Kalo Epiphania!

James Byron
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James Byron

Wow, S. Cooper, and I thought I laid it out starkly! 😉 Not that I disagree, well said. There’s some hope of holding the Church of England, and wider Anglican Communion, together: but liberals and other affirming Anglicans will have to defend themselves and, crucially, others; just as traditionalists must accept that their beliefs can’t be imposed on all, even if we want to. The best solution I can see is a loose coalition, in which provinces and churches that depart from traditional teaching are tolerated, and in turn, some kind of provision is made for traditionalists to pretend that… Read more »

Susannah Clark
Guest

James Byron: “Even if a canon did oblige a bishop to discipline clergy in same-sex marriages, the bishop could conscientiously disobey it, publicly ask General Synod to change it, or resign in protest.” Quite. There is no law under God that makes it a sin to disagree with church canons or to challenge them. Sometimes I think Church of England culture is beset by infantilism, with obeisance to our betters. However, when over half the congregation in Church of England pews actually affirms and accepts gay and lesbian sexuality – in clear defiance of episcopal dictats and sanctions – there… Read more »

Daniel Berry, NYC
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Daniel Berry, NYC

@ Susannah Clark: one word: Bravo!

Cynthia
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Cynthia

“Why can’t we have TEC(UK)?”

Well, I hear that our pensions are much better.

I’m not really ambitious for TEC to have any appearance of “striking back” or colonizing liberal parishes everywhere. Perhaps in the post modern world, choice is appropriate… I don’t know. That’s above my pay grade.

I do think that CoE leadership needs to get their act together, morally. Clearly, it’s a charade to believe that a homophobic, discriminating bishop is a “focus of unity.”

Kate
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Kate

I think people are debating symptoms, not causes. For the first time in centuries, the church, I suggest, is facing what to do about gnosticism (and I have deliberately not capitalised that). For centuries, the church has been able to control what the majority think. (And African churches still can.) There have obviously been exceptions, but the critical mass of the majority has been aligned to the tenets set by church hierarchy and change has been slow. In 21st century Britain, the majority have their own sense of morality – gnosis – which is different to CoE teaching. So the… Read more »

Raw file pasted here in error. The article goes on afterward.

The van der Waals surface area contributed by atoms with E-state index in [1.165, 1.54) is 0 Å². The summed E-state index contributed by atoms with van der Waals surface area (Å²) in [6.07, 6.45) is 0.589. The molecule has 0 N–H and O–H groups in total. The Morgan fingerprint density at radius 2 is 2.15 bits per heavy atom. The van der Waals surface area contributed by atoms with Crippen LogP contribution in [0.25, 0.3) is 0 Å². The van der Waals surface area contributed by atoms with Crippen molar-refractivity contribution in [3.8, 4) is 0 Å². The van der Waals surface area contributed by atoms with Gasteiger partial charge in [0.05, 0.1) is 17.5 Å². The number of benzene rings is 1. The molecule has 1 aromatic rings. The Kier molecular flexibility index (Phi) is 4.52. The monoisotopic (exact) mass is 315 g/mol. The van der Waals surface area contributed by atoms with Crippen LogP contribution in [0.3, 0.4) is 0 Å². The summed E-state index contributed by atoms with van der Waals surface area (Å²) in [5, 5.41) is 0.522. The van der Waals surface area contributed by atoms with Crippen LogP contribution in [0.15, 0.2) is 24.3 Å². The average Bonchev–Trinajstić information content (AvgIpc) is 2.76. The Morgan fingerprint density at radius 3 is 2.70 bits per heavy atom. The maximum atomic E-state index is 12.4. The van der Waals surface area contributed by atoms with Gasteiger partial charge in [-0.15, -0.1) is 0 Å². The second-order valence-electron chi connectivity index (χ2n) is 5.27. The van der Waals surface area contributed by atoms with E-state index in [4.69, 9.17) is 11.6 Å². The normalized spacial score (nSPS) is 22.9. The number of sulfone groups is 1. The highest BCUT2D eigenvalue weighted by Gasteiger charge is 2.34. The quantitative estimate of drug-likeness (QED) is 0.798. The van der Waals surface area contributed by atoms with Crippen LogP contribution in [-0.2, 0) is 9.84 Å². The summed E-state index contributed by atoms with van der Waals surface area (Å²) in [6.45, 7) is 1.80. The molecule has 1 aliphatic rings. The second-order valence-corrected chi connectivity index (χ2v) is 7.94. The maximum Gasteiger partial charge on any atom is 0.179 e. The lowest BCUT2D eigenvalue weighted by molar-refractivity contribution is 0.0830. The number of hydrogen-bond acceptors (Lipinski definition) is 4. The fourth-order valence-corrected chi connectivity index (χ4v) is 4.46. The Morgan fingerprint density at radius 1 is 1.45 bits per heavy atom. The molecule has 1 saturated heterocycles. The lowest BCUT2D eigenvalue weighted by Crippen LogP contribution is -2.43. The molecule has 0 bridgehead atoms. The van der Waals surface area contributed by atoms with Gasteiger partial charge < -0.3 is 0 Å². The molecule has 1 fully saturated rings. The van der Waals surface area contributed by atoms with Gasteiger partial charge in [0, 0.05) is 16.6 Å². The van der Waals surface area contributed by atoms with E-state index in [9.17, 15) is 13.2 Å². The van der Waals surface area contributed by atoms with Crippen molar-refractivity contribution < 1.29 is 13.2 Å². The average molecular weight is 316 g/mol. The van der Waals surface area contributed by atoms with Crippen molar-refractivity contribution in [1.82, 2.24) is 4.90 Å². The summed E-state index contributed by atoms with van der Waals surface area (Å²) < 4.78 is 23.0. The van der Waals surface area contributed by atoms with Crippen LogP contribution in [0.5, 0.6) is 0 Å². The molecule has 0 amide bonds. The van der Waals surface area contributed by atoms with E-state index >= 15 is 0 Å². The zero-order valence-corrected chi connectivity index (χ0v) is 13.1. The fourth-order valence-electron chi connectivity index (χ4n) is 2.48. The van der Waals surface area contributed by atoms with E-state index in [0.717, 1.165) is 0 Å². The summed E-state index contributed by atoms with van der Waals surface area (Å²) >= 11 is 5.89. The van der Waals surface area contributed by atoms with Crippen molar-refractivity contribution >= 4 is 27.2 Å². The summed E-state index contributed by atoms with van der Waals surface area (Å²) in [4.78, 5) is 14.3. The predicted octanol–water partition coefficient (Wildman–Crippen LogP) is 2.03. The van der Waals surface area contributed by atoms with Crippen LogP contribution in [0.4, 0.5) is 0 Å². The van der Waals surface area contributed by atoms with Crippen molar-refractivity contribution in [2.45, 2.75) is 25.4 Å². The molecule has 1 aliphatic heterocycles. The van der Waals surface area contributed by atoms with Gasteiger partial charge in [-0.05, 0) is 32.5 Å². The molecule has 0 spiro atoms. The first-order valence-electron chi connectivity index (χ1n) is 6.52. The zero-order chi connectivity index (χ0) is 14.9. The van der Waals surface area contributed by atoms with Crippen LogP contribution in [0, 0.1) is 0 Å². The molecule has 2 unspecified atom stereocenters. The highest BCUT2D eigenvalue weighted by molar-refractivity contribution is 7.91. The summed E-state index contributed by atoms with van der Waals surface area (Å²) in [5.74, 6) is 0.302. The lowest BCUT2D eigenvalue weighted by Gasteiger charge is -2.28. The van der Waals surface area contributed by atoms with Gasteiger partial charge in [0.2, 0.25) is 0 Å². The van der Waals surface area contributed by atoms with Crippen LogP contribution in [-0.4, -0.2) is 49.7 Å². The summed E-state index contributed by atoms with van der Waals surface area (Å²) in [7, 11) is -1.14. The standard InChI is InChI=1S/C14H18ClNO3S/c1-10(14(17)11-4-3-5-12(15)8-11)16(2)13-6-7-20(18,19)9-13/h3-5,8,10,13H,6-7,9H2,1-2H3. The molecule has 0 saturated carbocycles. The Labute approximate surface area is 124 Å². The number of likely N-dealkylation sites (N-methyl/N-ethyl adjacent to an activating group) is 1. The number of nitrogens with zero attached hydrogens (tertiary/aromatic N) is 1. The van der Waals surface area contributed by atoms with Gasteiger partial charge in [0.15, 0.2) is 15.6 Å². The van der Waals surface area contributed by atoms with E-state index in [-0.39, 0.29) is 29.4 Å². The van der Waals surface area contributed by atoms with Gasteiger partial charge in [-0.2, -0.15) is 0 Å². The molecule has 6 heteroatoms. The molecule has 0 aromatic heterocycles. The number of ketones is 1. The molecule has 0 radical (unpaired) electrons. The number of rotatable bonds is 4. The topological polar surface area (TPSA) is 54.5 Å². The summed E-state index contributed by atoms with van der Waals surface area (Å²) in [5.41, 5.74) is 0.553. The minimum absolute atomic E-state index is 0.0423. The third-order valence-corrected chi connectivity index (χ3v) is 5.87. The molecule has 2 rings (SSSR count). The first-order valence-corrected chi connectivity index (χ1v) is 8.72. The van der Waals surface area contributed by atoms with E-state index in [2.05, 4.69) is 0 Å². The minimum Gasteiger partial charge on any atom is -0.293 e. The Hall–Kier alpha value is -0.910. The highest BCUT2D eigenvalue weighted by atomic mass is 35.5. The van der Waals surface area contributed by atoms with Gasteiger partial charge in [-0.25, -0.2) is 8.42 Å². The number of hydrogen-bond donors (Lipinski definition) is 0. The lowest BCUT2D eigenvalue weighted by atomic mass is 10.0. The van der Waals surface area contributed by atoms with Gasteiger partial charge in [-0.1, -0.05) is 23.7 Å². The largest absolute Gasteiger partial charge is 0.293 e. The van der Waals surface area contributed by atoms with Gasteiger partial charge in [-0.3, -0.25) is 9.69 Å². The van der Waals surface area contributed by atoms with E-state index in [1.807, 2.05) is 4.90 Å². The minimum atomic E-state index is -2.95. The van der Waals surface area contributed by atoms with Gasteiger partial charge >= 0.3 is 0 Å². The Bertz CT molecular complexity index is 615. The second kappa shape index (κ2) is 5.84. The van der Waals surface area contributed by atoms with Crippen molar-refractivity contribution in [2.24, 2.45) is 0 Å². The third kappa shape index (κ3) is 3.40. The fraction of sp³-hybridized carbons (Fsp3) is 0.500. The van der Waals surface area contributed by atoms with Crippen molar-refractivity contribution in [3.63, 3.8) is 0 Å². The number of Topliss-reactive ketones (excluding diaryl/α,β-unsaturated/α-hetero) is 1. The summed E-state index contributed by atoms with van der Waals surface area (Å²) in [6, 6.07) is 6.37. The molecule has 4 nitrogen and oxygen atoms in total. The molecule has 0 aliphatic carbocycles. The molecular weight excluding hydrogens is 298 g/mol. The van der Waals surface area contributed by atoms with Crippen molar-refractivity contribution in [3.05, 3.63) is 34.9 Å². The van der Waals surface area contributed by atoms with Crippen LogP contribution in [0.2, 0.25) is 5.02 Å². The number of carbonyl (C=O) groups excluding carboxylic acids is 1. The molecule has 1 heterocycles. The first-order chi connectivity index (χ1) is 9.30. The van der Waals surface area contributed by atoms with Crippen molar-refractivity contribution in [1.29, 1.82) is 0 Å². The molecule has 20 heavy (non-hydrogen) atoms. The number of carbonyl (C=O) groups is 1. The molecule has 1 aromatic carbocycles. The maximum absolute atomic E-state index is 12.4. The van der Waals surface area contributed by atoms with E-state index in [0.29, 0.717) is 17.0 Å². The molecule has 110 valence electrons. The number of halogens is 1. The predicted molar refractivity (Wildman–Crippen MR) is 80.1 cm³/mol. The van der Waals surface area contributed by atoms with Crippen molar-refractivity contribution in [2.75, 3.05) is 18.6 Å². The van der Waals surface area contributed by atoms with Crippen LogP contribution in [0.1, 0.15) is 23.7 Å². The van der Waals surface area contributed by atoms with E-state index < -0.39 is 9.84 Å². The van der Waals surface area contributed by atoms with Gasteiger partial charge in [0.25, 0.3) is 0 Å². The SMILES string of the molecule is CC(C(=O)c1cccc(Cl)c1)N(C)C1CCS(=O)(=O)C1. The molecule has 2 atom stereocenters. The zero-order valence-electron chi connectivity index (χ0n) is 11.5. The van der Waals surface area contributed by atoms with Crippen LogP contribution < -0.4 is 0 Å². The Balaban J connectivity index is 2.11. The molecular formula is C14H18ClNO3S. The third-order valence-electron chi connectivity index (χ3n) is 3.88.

JCF
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JCF

And a Merry Christmastide to you too, S Cooper!

“Why can’t we have TEC(UK)?”

Conversely, why can’t you have NigerianChurch(UK)? You can build yourselves shiny new edifices befitting your heirarchs. Ancient Norman&Gothic churches, w/ all their darkness and mystery, really isn’t the Evangelical style. Fundamental certitude demands nice, bright clear churches, the better for preaching that “sin is SIN!!!”

The rest of the CofE will then just have to get along w/ TEC-style muddling through (trusting God, no matter what “numbers and demographics …stats and trajectory” say).

Vaya con Dios!

MarkBrunson
Guest
MarkBrunson

Please don’t get caught up in numbers-rattling – TEC, at least, can be better than that. The whole thing started with a notorious enemy of progressives doing his usual “Surrender Dorothy!” nonsense. Fox News shows that fear-mongering is the conservative’s bread-and-butter. Keep in mind that these are the same people who have used their declines, in the natural ebb-and-flow of any organization, as a sign of their special chosen status and of their great purity and counter-cultural nature. It’s all an attempt to demoralize and do psychological harm to progressives and the TEC. Don’t buy into it, and don’t feed… Read more »

S Cooper
Guest
S Cooper

James Byron – the coalition you describe is what we have had in England – institutionalised hypocrisy; misery for all with liberal bishops issuing rebukes to people they agree with to protect their own positions? Even with English confrontation aversion, the coalition is falling apart with the tiny number of ssm cases which have been out of the closet. We don’t have anyone showing much personal courage. There aren’t a few bishops and a few hundred clergy willing to resign if Davies and Pmberton aren’t given PTO; the result is nothing will change. If the Church of England, where people… Read more »